Did you know that you could camp with your stock in and around Yosemite National Park? The Wawona and Bridalveil Creek horse camps have two sites each and the Tuolumne Meadows horse camp has four sites. Friends invited me to join them at the Tuolumne Meadows Horse Camp for a ride and I jumped at the chance to “ty yi yipee I O on the back of my Caballo.”
Where: Yosemite National Park
Distance: 12.2 Miles
Elevation Range: 8,601′ – 10.053′
Date: July 19, 2013
Highlights: I put my cowboy boots on for this adventure on a horse, riding the trail through a variety of colorful wildflowers and watching the white puffy clouds float by, reflecting in tarns and Lower Gaylor Lake.
I arrived at the horse camp in time for dinner. I know . . . my timing is pretty darn good on these things. After dinner, we hung out by our campfire while Mr. Buckshot, my trusty steed for the ride, kept an eye on things.
Some trails within Yosemite are closed to stock use, but the trail to Lower Gaylor Lake from Tuolumne Meadows is one of the trails that people and stock share the trail. Heading up that trail, Deb and her horse Honey take a break along the Tuolumne River.
There is this spot not too far out of Tuolumne Meadows where the river makes a beautiful bend and there were a ton of different colored wildflowers.
In some areas, the trail became rocky but Buck was sure footed. Photo by Debra Sutherland.
The trail pretty much parallels a creek up to Lower Gaylor Lake, where portions were open and meadowy.
It is a lot harder than you would think to capture pictures from the back of a horse because they move around a lot. I can’t believe I actually catpured this butterfly.
We made it to Lower Gaylor Lake, tied the horses up and put fly masks on them to help them comfortably enjoy their lunch break. Stock are not allowed near the lake.
We found some good rocks in the shade to enjoy our lunch while we admired the lake. There are additional lakes uphill from this lower one, bearing the names of Middle and Upper Gaylor Lakes. They are named after Park Ranger Andrew Gaylor who served in Yosemite from 1907 to 1921 and died of a heart attack while on patrol at Merced Lake.
After I wolfed down my lunch of the new Mary’s Gone Crackers flavor of Super Seed (mmmm, my new favorite), jerky, apple and a Kind bar, I headed down to the lake to try my hand at fishing. There were several fly fisher-people knocking them dead but I only got a few bites on my artificial lures and bait fishing. I wasn’t disappointed though. Just take a look at the views I had while “fishing” of that blue sky, puffy white clouds and reflections in the lake.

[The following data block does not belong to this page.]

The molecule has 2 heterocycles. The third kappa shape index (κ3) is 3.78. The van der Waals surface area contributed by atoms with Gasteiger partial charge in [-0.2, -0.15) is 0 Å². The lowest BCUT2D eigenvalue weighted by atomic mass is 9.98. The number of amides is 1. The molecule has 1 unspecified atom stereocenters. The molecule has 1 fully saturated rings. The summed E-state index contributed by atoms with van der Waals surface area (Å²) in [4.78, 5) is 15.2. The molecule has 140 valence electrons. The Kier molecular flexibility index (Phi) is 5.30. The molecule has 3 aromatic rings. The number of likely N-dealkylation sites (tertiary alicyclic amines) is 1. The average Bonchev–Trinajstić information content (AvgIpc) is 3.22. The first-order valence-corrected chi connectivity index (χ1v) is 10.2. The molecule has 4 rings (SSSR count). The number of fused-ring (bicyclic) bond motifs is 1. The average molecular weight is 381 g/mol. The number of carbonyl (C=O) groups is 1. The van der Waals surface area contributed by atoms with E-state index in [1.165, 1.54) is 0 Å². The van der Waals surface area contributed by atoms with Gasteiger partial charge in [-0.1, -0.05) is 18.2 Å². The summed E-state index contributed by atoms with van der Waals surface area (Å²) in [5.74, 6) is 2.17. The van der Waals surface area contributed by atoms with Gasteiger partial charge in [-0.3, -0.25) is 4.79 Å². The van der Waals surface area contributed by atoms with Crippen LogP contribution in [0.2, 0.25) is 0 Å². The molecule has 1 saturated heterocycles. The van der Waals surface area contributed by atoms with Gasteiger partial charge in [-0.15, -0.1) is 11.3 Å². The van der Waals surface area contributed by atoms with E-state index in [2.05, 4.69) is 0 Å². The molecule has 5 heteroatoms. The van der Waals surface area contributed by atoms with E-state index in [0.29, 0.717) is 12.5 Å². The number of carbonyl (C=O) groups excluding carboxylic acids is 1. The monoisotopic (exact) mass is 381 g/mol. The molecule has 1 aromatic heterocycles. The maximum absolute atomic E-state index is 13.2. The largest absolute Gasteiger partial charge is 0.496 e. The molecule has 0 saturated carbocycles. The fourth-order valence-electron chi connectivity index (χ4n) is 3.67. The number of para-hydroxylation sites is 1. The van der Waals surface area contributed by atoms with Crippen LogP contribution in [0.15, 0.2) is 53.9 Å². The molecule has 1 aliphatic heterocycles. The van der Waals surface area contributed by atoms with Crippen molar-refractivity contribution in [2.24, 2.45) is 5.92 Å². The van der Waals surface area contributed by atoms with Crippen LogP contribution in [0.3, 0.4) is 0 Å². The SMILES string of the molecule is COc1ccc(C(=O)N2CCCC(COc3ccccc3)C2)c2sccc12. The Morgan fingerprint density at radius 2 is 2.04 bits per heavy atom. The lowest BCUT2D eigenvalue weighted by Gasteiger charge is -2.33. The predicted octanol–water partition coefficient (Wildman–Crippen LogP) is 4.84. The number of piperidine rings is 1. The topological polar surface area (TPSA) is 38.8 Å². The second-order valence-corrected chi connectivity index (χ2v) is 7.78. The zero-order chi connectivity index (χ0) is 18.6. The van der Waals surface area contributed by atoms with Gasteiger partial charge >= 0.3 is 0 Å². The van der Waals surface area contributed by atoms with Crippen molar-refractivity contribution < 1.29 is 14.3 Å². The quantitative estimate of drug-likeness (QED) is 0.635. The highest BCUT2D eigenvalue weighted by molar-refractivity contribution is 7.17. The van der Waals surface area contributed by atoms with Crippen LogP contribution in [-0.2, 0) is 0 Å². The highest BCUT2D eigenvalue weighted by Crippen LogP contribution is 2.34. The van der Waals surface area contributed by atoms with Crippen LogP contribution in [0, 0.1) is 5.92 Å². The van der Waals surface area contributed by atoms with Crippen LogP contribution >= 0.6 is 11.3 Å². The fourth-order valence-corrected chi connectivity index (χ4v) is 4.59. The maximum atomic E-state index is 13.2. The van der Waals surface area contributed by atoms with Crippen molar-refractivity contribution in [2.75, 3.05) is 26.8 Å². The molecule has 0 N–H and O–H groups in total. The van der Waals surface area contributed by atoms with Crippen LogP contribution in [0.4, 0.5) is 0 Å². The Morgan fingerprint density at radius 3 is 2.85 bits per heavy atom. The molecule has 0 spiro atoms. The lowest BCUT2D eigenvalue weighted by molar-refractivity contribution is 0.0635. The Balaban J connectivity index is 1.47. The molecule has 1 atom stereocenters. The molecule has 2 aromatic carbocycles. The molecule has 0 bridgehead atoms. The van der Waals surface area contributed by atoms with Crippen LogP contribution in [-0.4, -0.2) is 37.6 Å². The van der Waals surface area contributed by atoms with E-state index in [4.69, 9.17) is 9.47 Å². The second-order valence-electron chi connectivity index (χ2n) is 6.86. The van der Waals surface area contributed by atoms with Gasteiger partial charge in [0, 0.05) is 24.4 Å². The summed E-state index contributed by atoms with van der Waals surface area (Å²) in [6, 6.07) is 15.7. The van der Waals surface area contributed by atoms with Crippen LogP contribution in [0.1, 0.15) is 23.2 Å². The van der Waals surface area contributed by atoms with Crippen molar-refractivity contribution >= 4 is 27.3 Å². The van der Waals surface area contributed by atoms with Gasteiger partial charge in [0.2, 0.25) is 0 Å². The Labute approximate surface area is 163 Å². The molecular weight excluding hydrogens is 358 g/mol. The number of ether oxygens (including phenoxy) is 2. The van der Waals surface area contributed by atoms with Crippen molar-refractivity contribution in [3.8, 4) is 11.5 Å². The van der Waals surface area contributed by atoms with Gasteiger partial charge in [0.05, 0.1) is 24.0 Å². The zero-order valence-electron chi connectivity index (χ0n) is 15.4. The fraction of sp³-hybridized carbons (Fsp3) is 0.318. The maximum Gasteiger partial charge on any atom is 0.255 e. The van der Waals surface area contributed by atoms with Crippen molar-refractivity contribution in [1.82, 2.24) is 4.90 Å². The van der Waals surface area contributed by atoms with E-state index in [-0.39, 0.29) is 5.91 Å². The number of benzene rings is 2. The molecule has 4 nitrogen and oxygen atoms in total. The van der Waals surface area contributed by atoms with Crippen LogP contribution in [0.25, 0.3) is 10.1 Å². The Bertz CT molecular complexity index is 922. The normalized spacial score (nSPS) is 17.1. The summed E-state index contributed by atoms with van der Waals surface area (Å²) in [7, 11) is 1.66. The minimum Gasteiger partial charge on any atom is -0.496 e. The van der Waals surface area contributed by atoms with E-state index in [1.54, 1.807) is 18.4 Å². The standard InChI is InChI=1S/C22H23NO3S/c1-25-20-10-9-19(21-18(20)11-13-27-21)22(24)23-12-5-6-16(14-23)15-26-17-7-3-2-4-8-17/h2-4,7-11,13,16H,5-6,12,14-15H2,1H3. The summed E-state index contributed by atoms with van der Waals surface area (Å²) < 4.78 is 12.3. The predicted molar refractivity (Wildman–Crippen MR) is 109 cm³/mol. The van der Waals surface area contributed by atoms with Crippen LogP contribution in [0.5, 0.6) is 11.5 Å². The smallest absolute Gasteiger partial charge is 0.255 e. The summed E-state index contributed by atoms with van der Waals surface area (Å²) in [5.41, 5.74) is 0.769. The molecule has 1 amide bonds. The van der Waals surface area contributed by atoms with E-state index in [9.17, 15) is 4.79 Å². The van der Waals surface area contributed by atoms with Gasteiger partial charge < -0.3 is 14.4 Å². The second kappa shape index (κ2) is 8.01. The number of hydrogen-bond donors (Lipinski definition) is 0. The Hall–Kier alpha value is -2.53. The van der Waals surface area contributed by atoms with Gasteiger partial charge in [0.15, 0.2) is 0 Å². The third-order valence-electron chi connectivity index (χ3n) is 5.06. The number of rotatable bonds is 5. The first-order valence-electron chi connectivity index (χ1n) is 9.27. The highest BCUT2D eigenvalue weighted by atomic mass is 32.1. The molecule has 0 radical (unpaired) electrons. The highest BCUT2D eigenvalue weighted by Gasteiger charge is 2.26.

Heading back down the trail, we came across a family with their little one hiking up to the lake. How cute!
We continued heading back down the trail, Deb and honey moving through a flower lined trail. . .and Deb always ready to capture a good picture.
Corn lillies, also known as skunk cabbage, are so photogenic.
Buck and Honey saw the pack train long before we did. The first mule was getting a talkin’ to from the packer. Those mules were loaded down!
What a fun trip I had. I got to smell horse sweat and leather and see the Tuolumne Meadows area from a different perspective. I am very appreciative of this opportunity that my friends gave me.
If you are interested in camping with your horse in Yosemite, information can be located at the following link: http://www.nps.gov/yose/planyourvisit/stock.html
Not all stock are well suited to riding the trails in and around Yosemite. Well broken, gentle and sure footed animals are needed for this type of ride. Overnight boarding facilities, spot packing, day rides, guided mule rides and both pack and saddle trips are available from Delaware North Companies Parks & Resorts at Yosemite (DNC) whose liveries are located within Yosemite National Park.
It seems that no trip to Yosemite is complete without an interesting encounter with tourists visiting the park. I followed the next vehicle for about 10 miles down Hwy 140. The people were waving their arms like they were flying and dancing just like you see them.